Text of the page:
This pink and purple mess looks a bit like an advertising executive just vomited his late-night cocktail onto a page and presented it to RIM. “That’ll do,” he probably thought. “They’re shafted anyway.”

The Bold Team are “bravely stepping out of 2011 and into 2012 filled with unlimited possibilities”. If you care to know more about RIM’s answer to the Power Rangers, there are four of them. You want a quick run through their biographies? Sure, there’s:

GoGo Girl, The Achiever: “Saving the day with a brilliant strategy”
Justin Steele, The Advocate: “Always ready to stick up for his friends”
Trudy Foreal, The Authentic: “Not afraid to call it as she sees it”.
Max Stone, The Adventurer: “Able to jump out of a plane…”

Presumably Max Stone is inspired by the RIM employees who got drunk on that plane.

A company which is shedding customers quicker than the Costa Concordia lost passengers, seeing its stock price fall week-on-week, and drafting in replacement CEOs, you’d expect to put some effort into advertising. Obviously not. RIM is completely out of touch. [Mobile Syrup via Pocket Lint]

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Tuesday, January 31st, 2012 Uncategorized No Comments

Gamers Redesign a Protein That Stumped Scientists for Years [Science]

Source: http://gizmodo.com/5878459/gamers-redesign-a-protein-that-stumped-scientists-for-years

Gamers Redesign a Protein That Stumped Scientists for YearsFolding: it’s detestable and boring, as any Gap employee can tell you. But it’s also a totally fun thing you can do in a video game! And today it’s particularly exciting because players of the online game Foldit have redesigned a protein, and their work is published in the science journal Nature Biotechnology.

It seems nobler than shooting people in the face, somehow. Granted, Foldit attracts a unique kind of gamer who enjoys obsessing over biological protein folding patterns. Proteins get their function from the way they are folded into coils like in the image above. When the amino acids in a protein interact, they create that coiled, three-dimensional structure. Scientists can manipulate the structure to make the protein more efficient. In Foldit, designs that create the most efficient proteins garner the highest scores.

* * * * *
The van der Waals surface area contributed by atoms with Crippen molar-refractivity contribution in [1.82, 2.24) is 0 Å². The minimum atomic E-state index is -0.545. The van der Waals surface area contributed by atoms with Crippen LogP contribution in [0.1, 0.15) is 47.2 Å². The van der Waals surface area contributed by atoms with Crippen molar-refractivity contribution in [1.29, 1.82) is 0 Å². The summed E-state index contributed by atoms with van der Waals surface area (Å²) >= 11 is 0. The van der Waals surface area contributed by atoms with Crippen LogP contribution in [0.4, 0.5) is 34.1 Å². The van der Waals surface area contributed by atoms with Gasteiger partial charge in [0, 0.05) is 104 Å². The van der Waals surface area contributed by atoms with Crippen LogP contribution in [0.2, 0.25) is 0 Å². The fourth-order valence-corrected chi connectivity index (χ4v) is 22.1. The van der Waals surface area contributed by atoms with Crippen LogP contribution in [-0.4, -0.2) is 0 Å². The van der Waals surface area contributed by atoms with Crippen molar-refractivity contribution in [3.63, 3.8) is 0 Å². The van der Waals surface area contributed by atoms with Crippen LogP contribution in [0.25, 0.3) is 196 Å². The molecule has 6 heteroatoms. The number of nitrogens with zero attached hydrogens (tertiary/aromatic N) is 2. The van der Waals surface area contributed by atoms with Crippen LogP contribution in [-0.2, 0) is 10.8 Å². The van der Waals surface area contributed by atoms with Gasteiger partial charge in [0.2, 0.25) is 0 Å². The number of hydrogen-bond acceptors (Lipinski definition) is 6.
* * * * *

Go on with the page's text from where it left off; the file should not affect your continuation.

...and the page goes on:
University of Washington in Seattle scientists Zoran Popovic, director of the Center for Game Science, and biochemist David Baker developed Foldit (which is different from Folding@home, Stanford software that lets people donate their idle computer processing power to create a protein-folding supercomputer). By playing it, at-home gamers have redesigned a protein for the first time, and they did it better and faster than scientists who have trained their entire careers to build better proteins. Justin Siegel, a biophysicist in Baker’s group told Scientific American:

I worked for two years to make these enzymes better and I couldn’t do it. Foldit players were able to make a large jump in structural space and I still don’t fully understand how they did it.

Here’s how it works: Researchers send a series of puzzles to Foldit’s 240,000 registered users. The scientists sift through the results for the best designs and take those into the lab for real-life testing. They combed through 180,000 designs to get to the version of the protein published today. The paper details an enzyme that thanks to the crowdsourced redesign is 18-fold more active than the original version.

Now for the anticlimactic part: this particular enzyme doesn’t really have any practical uses. But the researchers say it’s a proof of concept, and future Foldit designs will be more useful. In fact, Baker has fed players a protein that blocks the flu virus that led to the 1918 pandemic—and their puzzle solving for this one could lead to an actual drug.

Nature via Scientific American

Image: Foldit

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Tuesday, January 24th, 2012 news No Comments

Dr. Augustine Fou is Digital Consigliere to marketing executives, advising them on digital strategy and Unified Marketing(tm). Dr Fou has over 17 years of in-the-trenches, hands-on experience, which enables him to provide objective, in-depth assessments of their current marketing programs and recommendations for improving business impact and ROI using digital insights.